Third- and fourth-party logistics operations are also becoming increasingly global in their outlook. UK-based Exel has recently celebrated its first success with Carrefour in France, although it already works exclusively with the retailer in other markets such as Belgium, Spain and South Korea. Exel is starting off by managing a fresh produce distribution centre for Carrefour at Beziers in south-east France.

The multi-temperature facility, which is projectmanaged by Exel, provides storage for around ten categories of fresh produce ranging from pastry to houseplants, and from meat and seafood to fresh fruit and vegetables.

Alain Ripoche, Exel’s commercial director in France said that, while it hoped further to extend its relationship with Carrefour, the main priority was to ensure that the new operation started without a hitch. ‘We have spent several weeks training people and recruiting as well as testing systems, all to ensure that the start of the new business is absolutely perfect.’

Longer term, Carrefour’s merger with Promodes has made it the largest retailer in France, Spain, Portugal, Greece, and Belgium. However, it is a bit too early to be talking about joined-up supply chains says Ripoche. ‘Merging with Promodes is a huge job,’ he says, and it could be quite some time before the retailer’s attention turns to logistics issues. However, it will not be lost on supply chain experts that the Beziers site is close to the main motorway linking south east France with Spain – one of Carrefour’s largest markets outside its home country.

Supermarkets have long been at the forefront of supply chain technical innovation and their supply chains live or die principally by on-shelf availability.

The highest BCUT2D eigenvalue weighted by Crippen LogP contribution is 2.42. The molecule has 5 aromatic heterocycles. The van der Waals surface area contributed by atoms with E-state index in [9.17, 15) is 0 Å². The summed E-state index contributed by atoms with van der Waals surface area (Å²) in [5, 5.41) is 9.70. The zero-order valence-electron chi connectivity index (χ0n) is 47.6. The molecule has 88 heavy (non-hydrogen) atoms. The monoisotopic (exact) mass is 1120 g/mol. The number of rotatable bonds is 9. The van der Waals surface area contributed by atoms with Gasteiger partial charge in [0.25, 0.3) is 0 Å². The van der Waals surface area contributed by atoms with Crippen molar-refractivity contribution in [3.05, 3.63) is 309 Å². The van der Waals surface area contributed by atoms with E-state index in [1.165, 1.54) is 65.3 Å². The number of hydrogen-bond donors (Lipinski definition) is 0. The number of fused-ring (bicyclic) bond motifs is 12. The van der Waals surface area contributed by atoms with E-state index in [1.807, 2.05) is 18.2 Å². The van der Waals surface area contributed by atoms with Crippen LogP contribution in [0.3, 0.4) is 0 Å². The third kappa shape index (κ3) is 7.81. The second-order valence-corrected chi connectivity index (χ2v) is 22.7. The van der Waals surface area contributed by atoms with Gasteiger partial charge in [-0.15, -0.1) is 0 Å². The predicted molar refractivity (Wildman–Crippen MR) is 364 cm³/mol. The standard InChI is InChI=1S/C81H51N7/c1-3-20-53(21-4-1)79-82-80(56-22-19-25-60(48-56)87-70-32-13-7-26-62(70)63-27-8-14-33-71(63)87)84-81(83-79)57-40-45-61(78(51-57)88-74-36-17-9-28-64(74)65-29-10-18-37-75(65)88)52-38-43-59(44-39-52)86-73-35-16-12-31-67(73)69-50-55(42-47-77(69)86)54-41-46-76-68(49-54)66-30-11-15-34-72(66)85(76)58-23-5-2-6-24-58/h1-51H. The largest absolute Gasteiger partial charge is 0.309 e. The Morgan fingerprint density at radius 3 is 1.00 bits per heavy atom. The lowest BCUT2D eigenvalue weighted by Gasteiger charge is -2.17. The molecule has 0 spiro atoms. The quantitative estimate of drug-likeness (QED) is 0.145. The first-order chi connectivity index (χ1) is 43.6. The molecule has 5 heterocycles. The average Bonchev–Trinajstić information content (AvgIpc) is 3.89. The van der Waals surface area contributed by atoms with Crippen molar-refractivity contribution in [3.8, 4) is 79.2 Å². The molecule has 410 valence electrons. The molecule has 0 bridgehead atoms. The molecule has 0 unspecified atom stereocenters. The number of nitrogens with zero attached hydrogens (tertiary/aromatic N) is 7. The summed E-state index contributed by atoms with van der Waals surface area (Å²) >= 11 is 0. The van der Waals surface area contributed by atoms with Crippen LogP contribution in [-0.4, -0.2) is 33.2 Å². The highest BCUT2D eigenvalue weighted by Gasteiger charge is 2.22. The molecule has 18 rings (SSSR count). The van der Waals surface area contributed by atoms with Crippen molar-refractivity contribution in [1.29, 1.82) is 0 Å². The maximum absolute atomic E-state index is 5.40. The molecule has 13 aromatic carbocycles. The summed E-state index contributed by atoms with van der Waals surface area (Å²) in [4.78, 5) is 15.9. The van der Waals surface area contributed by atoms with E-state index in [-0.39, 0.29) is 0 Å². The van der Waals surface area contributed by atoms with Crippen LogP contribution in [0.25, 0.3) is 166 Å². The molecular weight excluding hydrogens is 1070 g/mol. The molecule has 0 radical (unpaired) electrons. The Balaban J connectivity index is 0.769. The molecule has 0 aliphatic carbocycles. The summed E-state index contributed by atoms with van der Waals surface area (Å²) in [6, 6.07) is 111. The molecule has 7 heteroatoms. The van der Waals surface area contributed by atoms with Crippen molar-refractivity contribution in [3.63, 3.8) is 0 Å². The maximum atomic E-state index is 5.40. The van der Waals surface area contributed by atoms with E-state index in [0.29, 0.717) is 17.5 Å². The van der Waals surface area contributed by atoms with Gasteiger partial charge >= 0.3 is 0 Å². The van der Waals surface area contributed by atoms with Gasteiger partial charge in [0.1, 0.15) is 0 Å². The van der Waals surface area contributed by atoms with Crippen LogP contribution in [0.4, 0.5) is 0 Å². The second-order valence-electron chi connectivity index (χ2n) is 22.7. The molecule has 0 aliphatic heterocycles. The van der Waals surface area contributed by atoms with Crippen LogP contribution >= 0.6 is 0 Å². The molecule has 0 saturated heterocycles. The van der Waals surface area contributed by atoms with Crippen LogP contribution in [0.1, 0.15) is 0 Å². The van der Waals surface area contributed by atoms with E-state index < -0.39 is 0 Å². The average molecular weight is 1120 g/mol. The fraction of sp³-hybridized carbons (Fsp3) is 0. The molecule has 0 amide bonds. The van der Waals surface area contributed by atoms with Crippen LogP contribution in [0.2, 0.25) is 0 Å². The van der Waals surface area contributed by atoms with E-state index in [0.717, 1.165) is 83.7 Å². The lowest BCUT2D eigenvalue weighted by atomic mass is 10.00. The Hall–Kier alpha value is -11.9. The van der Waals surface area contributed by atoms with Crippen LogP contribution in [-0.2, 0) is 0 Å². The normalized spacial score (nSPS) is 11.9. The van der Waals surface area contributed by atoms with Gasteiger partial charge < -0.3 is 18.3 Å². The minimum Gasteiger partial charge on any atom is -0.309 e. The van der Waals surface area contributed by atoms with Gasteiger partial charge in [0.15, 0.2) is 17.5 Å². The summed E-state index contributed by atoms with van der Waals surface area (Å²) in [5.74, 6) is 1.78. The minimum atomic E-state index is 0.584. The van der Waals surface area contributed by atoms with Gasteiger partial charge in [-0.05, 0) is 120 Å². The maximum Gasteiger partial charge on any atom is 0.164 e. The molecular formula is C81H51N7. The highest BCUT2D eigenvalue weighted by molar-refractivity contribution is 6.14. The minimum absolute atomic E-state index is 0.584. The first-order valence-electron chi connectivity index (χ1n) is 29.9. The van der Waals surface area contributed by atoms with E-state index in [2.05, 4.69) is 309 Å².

Sean Cassidy, programme manager for demand chain solutions at NCR’s Teradata division, quotes a survey by Nielsen from the Dark Ages of supermarket retailing, which found that an average of 7.2 per cent of items were out of stock. In the high-tech 2000s, a similar survey by consultants Roland Berger found an out-of-stock rate of – eight per cent! (In fairness, the number of lines carried by supermarkets in 2002 is infinitely greater than it was 35 years ago.)

Don’t scoff at RFID
However, the technology is improving all the time. Those who scoff at the idea of RFID tagging taking hold in a big way should remember that, 20 years ago or so, few people knew what a barcode was. Now they can be found in the remotest country store. In an address prepared for the Logicon conference, SAP’s senior vice president for global product marketing Wolfgang Runge, said that he believed item tagging would be a reality in about five years, as the cost of the devices drops to around five cents each.

The technology would bring the physical world closer to the digital world and would address the flaws of supply chain managers, as often they are guilty of ‘assuming where things are as opposed to knowing where things are’. But will it make a dent in that eight per cent out of stock figure?